Each review session starts with the SuR presenting its National Report and its responses to “advance questions” about its report that were submitted to it by other MS prior to the review. After this presentation by the SuR, a sort of interactive dialogue takes place between the Member State and the SuR. The Member State takes the floor and asks questions and makes recommendations on the human rights situation of the SuR, and the SuR then responds to these questions and recommendations. The SuR does not have to accept a recommendation, but it has to explain its reasons for accepting or rejecting one. At the end of the review, the SuR gives its concluding remarks. The troika for the particular review, along with the help of the other MS, then drafts a “Working Group” report, which summarizes the review session dialogue, the SuR’s responses to the questions and recommendations that it receives, and the recommendations made by other States. The “Working Group” report is adopted by the Working Group a few days following the review, and it is then adopted by the HRC at one of their plenary sessions a few months later. The SuR is then expected — over the next four and a half years until their next review session — to implement its UPR recommendations and to try to improve human rights raised in the report. Because the second cycle of review sessions for the UPR has only started this year, no concrete observations can be made on the effectiveness of the UPR in influencing States to promote and strengthen human rights (See: UPR Process Online).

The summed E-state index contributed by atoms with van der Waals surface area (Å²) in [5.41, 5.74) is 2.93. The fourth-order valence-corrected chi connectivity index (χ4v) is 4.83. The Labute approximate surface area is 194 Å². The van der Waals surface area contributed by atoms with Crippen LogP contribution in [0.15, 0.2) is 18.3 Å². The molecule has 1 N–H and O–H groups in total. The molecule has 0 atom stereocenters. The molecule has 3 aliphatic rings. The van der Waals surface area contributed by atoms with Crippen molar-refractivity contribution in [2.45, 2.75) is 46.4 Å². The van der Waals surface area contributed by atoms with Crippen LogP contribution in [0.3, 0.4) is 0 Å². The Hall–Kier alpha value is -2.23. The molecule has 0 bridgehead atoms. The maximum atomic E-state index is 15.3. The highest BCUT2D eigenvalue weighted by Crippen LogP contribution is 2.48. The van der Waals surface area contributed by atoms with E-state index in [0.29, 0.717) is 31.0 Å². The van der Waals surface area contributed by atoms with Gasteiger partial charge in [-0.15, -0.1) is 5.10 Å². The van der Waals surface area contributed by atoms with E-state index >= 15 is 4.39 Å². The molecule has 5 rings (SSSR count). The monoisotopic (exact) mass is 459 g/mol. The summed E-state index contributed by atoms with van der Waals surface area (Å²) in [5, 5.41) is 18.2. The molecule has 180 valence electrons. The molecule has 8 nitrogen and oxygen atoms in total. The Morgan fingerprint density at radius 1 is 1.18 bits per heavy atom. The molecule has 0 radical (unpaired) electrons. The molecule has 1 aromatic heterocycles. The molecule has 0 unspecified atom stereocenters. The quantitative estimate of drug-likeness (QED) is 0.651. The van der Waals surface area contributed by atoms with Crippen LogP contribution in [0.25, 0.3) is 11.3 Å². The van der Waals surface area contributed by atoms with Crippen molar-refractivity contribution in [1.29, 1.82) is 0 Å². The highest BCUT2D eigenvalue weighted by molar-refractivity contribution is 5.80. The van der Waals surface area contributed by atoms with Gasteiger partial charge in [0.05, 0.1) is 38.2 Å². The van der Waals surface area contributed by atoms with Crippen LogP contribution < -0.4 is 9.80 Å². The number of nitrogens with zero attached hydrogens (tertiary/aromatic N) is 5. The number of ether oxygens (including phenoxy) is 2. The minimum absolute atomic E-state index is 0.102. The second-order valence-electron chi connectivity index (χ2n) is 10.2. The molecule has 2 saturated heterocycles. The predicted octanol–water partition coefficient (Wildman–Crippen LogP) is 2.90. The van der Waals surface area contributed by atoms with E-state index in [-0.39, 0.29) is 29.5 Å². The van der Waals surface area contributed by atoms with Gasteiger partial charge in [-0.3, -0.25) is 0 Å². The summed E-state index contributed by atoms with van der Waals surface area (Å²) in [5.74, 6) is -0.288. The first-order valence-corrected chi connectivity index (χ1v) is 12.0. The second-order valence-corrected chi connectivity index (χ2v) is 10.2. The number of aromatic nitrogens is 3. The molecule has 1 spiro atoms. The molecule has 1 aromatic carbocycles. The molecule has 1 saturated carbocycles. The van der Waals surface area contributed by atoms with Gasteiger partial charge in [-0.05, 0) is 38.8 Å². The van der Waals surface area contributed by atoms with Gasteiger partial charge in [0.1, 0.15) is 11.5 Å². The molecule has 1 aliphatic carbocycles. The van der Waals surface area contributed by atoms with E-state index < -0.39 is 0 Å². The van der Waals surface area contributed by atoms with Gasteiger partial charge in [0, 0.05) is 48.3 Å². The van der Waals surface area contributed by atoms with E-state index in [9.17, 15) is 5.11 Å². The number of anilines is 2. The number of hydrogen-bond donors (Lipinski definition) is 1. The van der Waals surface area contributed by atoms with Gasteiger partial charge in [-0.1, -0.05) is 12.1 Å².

Throughout the entire UPR process (before the review session, during the review session, and during the period of time between reviews), NGOs have several opportunities to participate in and impact the process.
Before a review session, NGOs can participate in the national consultation processes with the government of the SuR. Governments are not obligated to hold national consultations with relevant stakeholders, but they are encouraged to do so. NGOs can also submit reports and information to the OHCHR, before the review, pertaining to the human rights situation in their country. Moreover, NGOs can inform other MS of the specific human rights issues that they feel are important in their country and lobby these States to address these issues in the interactive dialogue portion of the review session.
- During a review session, NGOs can be in attendance, but they cannot take the floor to ask question or make recommendations about the SuR’s human rights situation.
- Immediately after the review session, NGOs can organize a press conference and make press statements to show their perspective on the review session.
- Between the review and the adoption of the “Working Group” report at the HRC, NGOs can lobby the SuR to accept more recommendations and to submit an “addendum” to the HRC with clear responses to the recommendations.
- At the HRC adoption session for the “Working Group” report, NGOs can make oral and written statements about the report.
- Finally, during the four and a half year period between reviews, NGOs can publicize the recommendations given to the particular Member State; monitor the State’s implementation of these recommendations; communicate with the State regarding this implementation; and report to the HRC regarding the progress made by the State (See: “NGOs” Online: http://www.upr-info.org/-NGOs-.html [NGOs UPR Info]).
Canada’s UPR Process